The audience that likes to shout, Yes!

The audience that likes to shout, Yes!


norman lebrecht

September 23, 2022

Shirley Apthorp reports exclusively for Slipped Disc on world premieres at the Trondheim Chamber Music Festival in Norway:

Hans-Kristian Kjos Sorensen reaches for a row of metal pipes tenuously suspended on twisted wire from a frame, and thwacks them. Next to the severed pipes, several beer bottles, filled to varying degrees with fluid, also come in for a bashing. Meanwhile, Tanja Tetzlaff coaxes unlikely sounds from her cello, with the assistance of enough amplification to balance the percussion. Behind them in the accompanying orchestra, the entire second violin section has tuned to a note that is a quarter tone lower than the rest of the players.

Olga Neuwirth’s new double concerto “According to What” is full of odd surprises. Its world premiere last night at Trondheim’s Chamber Music Festival was a tour-de-force, played with frantic force by the soloists and the Trondheim Symphony Orchestra under Baldur Brönimann. Neuwirth is this year’s composer-in-residence at the Festival, and her dense, fierce music has featured prominently all week in the Nordic fjord city.

Sorensen plays found objects, tuned gongs, and a battery of more traditional percussion instruments next to Tetzlaff’s cello, played with extended techniques and ferocious focus. Neuwirth’s score is pithy and complex, full of quarter-tones and rhythmic complexity, some of it like written-out jazz or an attempt to notate the way the Viennese hesitate for an instant on the third beat of a waltz – bewildering on paper, but logical when played. Credit to Brönimann and the orchestra for bringing the piece to life with such precision and assurance.

Neuwirth, winner of multiple major international awards, has clawed her way to the top of a male-dominated profession with uncompromising intensity. Her music makes huge demands of both performer and listener, and is commensurately rewarding. Earnest and witty, teeming with references but never derivative, Neuwirth’s music is endlessly inventive and resolutely original.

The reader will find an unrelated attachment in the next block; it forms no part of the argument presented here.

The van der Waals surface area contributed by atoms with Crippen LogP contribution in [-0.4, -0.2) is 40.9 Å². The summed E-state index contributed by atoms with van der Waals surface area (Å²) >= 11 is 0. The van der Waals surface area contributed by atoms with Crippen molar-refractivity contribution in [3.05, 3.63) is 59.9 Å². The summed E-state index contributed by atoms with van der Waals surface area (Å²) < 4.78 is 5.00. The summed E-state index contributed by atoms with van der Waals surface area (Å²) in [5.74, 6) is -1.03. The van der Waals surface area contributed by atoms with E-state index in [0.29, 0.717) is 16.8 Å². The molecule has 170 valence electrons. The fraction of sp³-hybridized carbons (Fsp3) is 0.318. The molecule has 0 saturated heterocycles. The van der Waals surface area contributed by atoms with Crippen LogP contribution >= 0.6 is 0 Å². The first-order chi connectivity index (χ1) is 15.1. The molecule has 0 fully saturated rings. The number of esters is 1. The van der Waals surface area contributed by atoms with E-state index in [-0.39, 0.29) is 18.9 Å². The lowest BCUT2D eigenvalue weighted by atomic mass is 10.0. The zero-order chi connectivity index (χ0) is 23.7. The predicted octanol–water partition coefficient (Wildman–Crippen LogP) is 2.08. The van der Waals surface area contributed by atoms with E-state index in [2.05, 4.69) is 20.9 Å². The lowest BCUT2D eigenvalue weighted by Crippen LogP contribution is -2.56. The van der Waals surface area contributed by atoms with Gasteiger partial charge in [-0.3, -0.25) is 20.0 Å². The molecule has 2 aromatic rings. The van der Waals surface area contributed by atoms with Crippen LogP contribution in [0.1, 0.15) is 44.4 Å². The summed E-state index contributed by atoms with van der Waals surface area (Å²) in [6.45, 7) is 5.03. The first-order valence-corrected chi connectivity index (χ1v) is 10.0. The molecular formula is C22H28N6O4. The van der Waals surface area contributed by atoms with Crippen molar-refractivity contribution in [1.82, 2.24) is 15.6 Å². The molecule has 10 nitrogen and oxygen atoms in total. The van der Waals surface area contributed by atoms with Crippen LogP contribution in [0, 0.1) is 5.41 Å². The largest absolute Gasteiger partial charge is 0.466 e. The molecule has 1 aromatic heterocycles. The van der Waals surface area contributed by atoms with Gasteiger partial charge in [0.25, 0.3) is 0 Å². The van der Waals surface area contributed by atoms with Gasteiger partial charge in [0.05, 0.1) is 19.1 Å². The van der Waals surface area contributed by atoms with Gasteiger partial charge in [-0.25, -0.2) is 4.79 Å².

Trondheim, a university town of some 200,000 around an hour’s flight north of Oslo, has a devoted audience for its chamber music festival. Founded 26 years ago, the little Festival still feels fresh. Its combination of earnest interpretations, a lighthearted atmosphere, and offbeat venues, from the more traditional Olavshallen for symphony concerts and the local Masonic Lodge to private homes and a dockside pub, keeps locals coming back year after year.

Amongst this week’s highlights were Frank Havroy and Gunnar Flagstad’s reimagination of Schubert’s Schwanengesang as a jazz-infused cabaret evening, Quatuor Confluence’s spirited and savage account of Bartok’s String Quartet Nr 4, and a live performance of Neuwirth’s music for the recently re-discovered 1920 silent movie +The City Without Jews+, chilling in its prescient account of a Vienna purged of its Jewish population – though with an imagined happy end. Neuwirth uses nine instruments (the excellent Trondheim Sinfonietta) and electronics to evoke the ghosts of the long-dead protagonists; the author of the book on which the film is based, Hugo Bettauer, was murdered by a Nazi sympathiser in 1925.

In a late-night pub concert, ‘100% Neuwirth’, a number of chamber works were brought to vivid life. ‘Magig Flu-idity’ is scored for flute and typewriter; ‘In Nacht und Eis’ combines bassoon, cello, and ring modulator; CoronAtion III weaves together tenor saxophone, bass clarinet, and electric bass with the recorded sounds of birds and frogs, and a whole bunch of the composer’s friends saying the word “No!”.

Rendered with a high degree of virtuosity and received by a full house with rapturous applause, it felt more like a “Yes!”


  • Freewheeler says:

    Oh. How most terribly shocking and innovative.

  • Harry Collier says:

    I think I would prefer the music of the late Wolfgang Amadeus Mozart.